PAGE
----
When I say that the PX7 has better sound quality and sounds more natural, this is what I mean: On the PX7 I come closer to hearing the cello as an instrument, the metal, the wood, the body, the strings reverberating, the air moving. The PX7 are closer to a pair of wired headphones in their realism and intimacy. On the Sony the cello sounds like a cello, or rather, like the (recorded) sound of a cello. For some that’s an important difference. Natural doesn’t mean organic or warm. Natural means that we can hear the instrument behind the sound.

Even on a windy day with some rain: with the WM-1000XM3 this is a dead-quiet listening room

Some are more equal than others…

The Sony does, however, have more than a few tricks up its sleeve. The first of these is equalization. Without EQ the Sony comes across as spacious with a big and rich sound, but excessively so, and, maybe, even a bit dull for some genres. I find it to be too soft or distant, not enough flavor, in the mids and highs and over-saturated in the bass, particularly for vocals and acoustic music like jazz and folk, but also for rock. I would imagine the same goes for classical. It is too dulled and can make music too soft. It doesn’t sound alive. But when I EQ the Sony that becomes more of a non-issue. I can tame the bass a little and nudge the mids and highs forward and I can save my settings in the app. I find that small changes make a world of difference. Rock has more bite and acoustic music becomes less processed, and more, well, natural.

But EQ can only take you so far. The PX7 has no EQ, and even when I EQ the hell out of the Sony I can’t get the naturalness and clarity from the PX7. That makes the PX7 the better sounding headphone for many traditional music genres.

Case in point: Hitchhiker by Neil Young is one of his best albums. On the Sony it’s an easier listen, too easy. It’s slightly glossed over, sort of defused, EQ or not. On the PX7 the edginess, the rawness in the guitar and his voice is closer to what I want. His voice is positively shrill at times – which is exactly how Neil Young is supposed to sound. From where I’m sitting, Hitchhiker shouldn’t sound laid-back. It’s an album that demands your attention. There’s a vagueness to the sound of the Sony. The PX7 assures that you are attentive.

If I listened mostly to acoustic music, to jazz, to classical, to rock, these would be my preferred headphones. If I used them to commute and maybe at an office these would also get the nod over the Sony.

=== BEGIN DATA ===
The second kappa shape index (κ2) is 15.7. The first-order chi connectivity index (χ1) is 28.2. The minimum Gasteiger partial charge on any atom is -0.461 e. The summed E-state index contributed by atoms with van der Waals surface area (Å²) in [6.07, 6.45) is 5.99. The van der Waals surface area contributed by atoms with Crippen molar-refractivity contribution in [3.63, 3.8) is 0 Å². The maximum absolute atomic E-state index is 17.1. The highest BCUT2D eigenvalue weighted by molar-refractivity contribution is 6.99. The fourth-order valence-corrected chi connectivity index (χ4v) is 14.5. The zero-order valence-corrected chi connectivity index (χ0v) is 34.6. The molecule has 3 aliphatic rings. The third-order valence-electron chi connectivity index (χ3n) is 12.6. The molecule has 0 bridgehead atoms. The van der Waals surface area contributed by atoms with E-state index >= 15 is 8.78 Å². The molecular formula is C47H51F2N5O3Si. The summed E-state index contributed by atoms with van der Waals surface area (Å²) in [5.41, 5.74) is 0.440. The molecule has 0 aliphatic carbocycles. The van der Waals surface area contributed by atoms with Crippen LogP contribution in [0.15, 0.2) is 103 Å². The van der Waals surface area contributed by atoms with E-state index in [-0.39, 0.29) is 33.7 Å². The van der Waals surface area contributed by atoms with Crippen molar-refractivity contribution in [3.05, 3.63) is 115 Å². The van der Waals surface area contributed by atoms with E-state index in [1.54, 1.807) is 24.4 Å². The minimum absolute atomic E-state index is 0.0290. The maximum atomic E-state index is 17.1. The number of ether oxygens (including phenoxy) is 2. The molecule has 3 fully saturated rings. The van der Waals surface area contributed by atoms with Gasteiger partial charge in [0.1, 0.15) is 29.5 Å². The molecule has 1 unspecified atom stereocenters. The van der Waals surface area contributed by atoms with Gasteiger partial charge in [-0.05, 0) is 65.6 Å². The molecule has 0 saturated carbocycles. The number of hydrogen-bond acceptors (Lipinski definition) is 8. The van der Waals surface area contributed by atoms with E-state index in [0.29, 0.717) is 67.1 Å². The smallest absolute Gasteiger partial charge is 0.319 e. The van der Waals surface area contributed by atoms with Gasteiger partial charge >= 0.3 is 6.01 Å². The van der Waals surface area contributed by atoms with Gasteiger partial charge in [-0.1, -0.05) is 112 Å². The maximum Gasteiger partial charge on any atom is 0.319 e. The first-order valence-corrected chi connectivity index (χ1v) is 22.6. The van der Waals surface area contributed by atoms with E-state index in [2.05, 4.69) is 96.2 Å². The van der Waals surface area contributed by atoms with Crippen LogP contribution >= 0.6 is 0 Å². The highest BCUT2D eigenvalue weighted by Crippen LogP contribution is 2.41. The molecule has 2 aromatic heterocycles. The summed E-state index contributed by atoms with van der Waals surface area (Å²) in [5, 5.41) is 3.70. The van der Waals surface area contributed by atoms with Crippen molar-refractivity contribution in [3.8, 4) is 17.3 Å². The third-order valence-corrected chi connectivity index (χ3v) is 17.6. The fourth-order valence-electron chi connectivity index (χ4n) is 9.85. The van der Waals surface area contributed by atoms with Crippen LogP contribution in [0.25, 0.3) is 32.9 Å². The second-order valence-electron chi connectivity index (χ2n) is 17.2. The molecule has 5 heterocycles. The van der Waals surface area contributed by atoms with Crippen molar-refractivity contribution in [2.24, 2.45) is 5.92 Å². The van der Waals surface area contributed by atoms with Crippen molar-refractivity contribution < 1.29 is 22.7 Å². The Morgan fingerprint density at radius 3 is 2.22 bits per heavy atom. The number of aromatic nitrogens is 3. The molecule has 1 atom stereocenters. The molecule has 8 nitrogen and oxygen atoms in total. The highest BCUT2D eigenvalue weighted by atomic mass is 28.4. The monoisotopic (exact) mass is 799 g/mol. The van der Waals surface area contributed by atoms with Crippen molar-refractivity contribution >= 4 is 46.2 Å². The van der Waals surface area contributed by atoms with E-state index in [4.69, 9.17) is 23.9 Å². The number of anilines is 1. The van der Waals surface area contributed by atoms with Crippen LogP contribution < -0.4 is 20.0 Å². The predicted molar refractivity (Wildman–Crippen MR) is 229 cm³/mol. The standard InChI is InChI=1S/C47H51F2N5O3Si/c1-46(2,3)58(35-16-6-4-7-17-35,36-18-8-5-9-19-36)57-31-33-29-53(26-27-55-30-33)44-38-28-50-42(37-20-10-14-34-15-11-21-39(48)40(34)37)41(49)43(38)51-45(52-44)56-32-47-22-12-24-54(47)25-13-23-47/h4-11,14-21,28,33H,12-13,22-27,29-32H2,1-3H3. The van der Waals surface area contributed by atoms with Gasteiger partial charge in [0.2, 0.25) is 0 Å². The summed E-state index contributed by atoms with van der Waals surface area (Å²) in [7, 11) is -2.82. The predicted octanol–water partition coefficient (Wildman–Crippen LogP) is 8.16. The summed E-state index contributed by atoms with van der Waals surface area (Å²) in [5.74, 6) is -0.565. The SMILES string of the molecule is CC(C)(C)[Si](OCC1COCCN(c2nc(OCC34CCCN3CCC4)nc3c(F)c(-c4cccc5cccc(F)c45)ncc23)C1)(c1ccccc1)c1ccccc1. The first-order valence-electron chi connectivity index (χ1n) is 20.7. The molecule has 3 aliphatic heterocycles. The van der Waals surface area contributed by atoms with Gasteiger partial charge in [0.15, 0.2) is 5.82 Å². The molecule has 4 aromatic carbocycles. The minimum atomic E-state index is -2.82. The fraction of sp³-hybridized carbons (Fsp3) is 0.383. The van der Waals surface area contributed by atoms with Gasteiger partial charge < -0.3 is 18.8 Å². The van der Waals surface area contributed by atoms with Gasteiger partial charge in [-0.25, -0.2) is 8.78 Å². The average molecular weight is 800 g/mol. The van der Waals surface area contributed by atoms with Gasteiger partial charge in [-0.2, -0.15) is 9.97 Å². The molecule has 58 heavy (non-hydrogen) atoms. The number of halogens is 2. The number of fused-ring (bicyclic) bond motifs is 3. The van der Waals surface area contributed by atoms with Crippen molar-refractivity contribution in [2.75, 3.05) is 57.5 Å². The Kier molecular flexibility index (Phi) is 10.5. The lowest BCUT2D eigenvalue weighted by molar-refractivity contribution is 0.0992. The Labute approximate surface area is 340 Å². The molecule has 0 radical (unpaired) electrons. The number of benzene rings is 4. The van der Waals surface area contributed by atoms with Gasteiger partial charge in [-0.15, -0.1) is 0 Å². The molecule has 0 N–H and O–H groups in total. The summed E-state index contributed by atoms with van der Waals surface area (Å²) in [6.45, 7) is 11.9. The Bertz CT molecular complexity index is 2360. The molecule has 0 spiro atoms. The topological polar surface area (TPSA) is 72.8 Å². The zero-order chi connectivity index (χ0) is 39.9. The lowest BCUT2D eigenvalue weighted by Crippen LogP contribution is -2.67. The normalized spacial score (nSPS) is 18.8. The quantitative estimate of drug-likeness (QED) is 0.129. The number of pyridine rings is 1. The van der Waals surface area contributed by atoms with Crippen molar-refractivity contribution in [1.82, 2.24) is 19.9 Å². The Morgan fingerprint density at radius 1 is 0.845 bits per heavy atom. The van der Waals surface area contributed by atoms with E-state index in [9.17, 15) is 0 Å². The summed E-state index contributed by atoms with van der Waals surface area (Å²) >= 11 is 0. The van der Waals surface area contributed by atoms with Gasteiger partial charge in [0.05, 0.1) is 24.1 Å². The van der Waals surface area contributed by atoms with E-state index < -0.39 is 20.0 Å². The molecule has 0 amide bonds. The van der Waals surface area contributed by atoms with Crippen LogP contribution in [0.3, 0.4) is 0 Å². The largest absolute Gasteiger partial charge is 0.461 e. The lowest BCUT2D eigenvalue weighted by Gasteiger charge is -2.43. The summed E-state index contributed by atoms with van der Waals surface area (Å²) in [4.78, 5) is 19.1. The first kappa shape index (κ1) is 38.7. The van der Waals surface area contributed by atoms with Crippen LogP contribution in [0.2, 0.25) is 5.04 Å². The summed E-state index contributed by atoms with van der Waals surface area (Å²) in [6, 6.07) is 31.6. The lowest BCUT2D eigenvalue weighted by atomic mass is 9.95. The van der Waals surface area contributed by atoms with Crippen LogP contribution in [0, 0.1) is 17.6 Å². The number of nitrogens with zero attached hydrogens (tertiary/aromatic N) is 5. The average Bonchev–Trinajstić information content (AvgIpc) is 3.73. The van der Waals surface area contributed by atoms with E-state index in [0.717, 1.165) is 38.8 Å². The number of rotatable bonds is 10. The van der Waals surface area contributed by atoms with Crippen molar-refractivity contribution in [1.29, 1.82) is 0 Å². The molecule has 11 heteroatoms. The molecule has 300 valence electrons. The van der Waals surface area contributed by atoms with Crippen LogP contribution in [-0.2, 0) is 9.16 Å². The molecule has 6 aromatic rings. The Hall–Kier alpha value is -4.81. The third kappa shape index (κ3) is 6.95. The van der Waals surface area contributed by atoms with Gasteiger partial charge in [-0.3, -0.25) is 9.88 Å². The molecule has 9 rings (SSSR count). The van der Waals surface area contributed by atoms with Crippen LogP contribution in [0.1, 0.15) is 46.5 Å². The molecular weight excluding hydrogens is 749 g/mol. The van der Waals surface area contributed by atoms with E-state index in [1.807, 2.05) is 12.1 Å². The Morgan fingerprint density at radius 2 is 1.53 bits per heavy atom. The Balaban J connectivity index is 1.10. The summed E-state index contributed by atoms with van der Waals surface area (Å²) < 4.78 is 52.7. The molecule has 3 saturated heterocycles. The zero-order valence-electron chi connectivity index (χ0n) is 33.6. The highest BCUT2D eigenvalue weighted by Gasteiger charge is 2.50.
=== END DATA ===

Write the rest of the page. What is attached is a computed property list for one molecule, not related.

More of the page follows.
…there’s more to music than acoustic instruments and Mozart. There’s more to music, even, than rock and jazz.

The recent Burial compilation Tunes 2011-2019 is awe-inspiring. There’s melancholy here, there’s rain and a dark ambience and there’s vinyl crackle and unknown textures. It sounds enormous and intimate and violent and delicate. That first track, State Forest, is ominous and beautiful all at once – and seems effortless.

On the PX7 it is sharper and colder. It’s almost strident at places. The production seems cut with a sharper knife. But we’ve moved onto electronic music, here, and, for me, the PX7 seems too controlled, too thin even. This is where the Sony pulls ahead.

The Sony makes State Forest sound enormous, enveloping, it’s all around me. For me, headphones are about intimacy and immersion. The Sony offer that in a way the PX7 can’t. Not intimacy as in detail retrieval because I can hear more detail with the PX7. The Sony offer something rarer: transcendence.

There’s an EQ preset on the Sony that’s called Excited which gives me exactly what I need to be immersed in an album like Tunes 2011-2019. The same goes for most other electronic music. The Sony give me all the detail and tone that I need; the PX7 give me more detail and naturalness, yes, but the cavernous quality of the Sony makes it a more immersive listen.

The opening tracks on Burial’s Tunes feels like a deeper, more sinister and distilled version of Vangelis’ soundtrack for Blade Runner. When I’m listening to State Forest or Beachfires and I’m walking in a city at sundown or on a deserted beach with waves crashing, I can almost feel like I’m a new Deckard, armed with headphones and music and maybe cup of coffee, hunting for replicants.

The Sony allow me to have that experience better than any other wireless headphone I know.

Looking at sound quality alone the PX7 is a better headphone. But the Sony WH-1000XM3 has other virtues that, for me, are more important. It’s much better with electronic music and electronic music is what I listen to when I’m out and about. Its bass performance is impressive. It has an app that allows you to EQ the sound and adjust the ANC to your surroundings. Its also more comfortable.

When I add up these virtues, I get a headphone that offers something of a miracle: a truly immersive listening experience away from the couch, in the (state) forest, at the beach(fires). No cable, no fuss, no noise.

The world and I. Silence and music.



2 replies
  1. Justin
    Justin says: